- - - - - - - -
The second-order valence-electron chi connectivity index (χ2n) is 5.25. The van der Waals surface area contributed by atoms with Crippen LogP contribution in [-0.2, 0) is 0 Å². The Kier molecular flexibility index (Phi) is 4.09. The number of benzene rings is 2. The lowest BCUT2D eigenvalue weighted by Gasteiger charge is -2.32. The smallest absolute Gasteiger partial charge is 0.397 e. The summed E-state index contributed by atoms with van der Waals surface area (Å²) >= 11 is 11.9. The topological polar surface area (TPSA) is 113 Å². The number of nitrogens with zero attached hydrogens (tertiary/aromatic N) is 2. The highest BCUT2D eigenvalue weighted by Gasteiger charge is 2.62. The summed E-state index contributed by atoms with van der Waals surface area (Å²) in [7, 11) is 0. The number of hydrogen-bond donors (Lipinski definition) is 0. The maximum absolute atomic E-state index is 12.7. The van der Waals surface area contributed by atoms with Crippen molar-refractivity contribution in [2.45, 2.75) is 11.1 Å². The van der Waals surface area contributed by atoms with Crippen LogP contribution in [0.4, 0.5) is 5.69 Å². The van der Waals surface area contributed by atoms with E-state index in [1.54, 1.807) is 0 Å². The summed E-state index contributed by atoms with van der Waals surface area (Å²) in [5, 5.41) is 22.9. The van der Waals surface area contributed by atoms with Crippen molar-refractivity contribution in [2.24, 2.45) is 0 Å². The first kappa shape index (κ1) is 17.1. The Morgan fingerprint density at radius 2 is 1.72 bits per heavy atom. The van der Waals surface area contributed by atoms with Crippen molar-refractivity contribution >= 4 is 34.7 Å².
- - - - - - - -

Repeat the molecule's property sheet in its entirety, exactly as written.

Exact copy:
The second-order valence-electron chi connectivity index (χ2n) is 5.25. The van der Waals surface area contributed by atoms with Crippen LogP contribution in [-0.2, 0) is 0 Å². The Kier molecular flexibility index (Phi) is 4.09. The number of benzene rings is 2. The lowest BCUT2D eigenvalue weighted by Gasteiger charge is -2.32. The smallest absolute Gasteiger partial charge is 0.397 e. The summed E-state index contributed by atoms with van der Waals surface area (Å²) >= 11 is 11.9. The topological polar surface area (TPSA) is 113 Å². The number of nitrogens with zero attached hydrogens (tertiary/aromatic N) is 2. The highest BCUT2D eigenvalue weighted by Gasteiger charge is 2.62. The summed E-state index contributed by atoms with van der Waals surface area (Å²) in [7, 11) is 0. The number of hydrogen-bond donors (Lipinski definition) is 0. The maximum absolute atomic E-state index is 12.7. The van der Waals surface area contributed by atoms with Crippen molar-refractivity contribution in [2.45, 2.75) is 11.1 Å². The van der Waals surface area contributed by atoms with Crippen LogP contribution in [0.4, 0.5) is 5.69 Å². The van der Waals surface area contributed by atoms with E-state index in [1.54, 1.807) is 0 Å². The summed E-state index contributed by atoms with van der Waals surface area (Å²) in [5, 5.41) is 22.9. The van der Waals surface area contributed by atoms with Crippen molar-refractivity contribution in [2.24, 2.45) is 0 Å². The first kappa shape index (κ1) is 17.1. The Morgan fingerprint density at radius 2 is 1.72 bits per heavy atom. The van der Waals surface area contributed by atoms with Crippen molar-refractivity contribution >= 4 is 34.7 Å².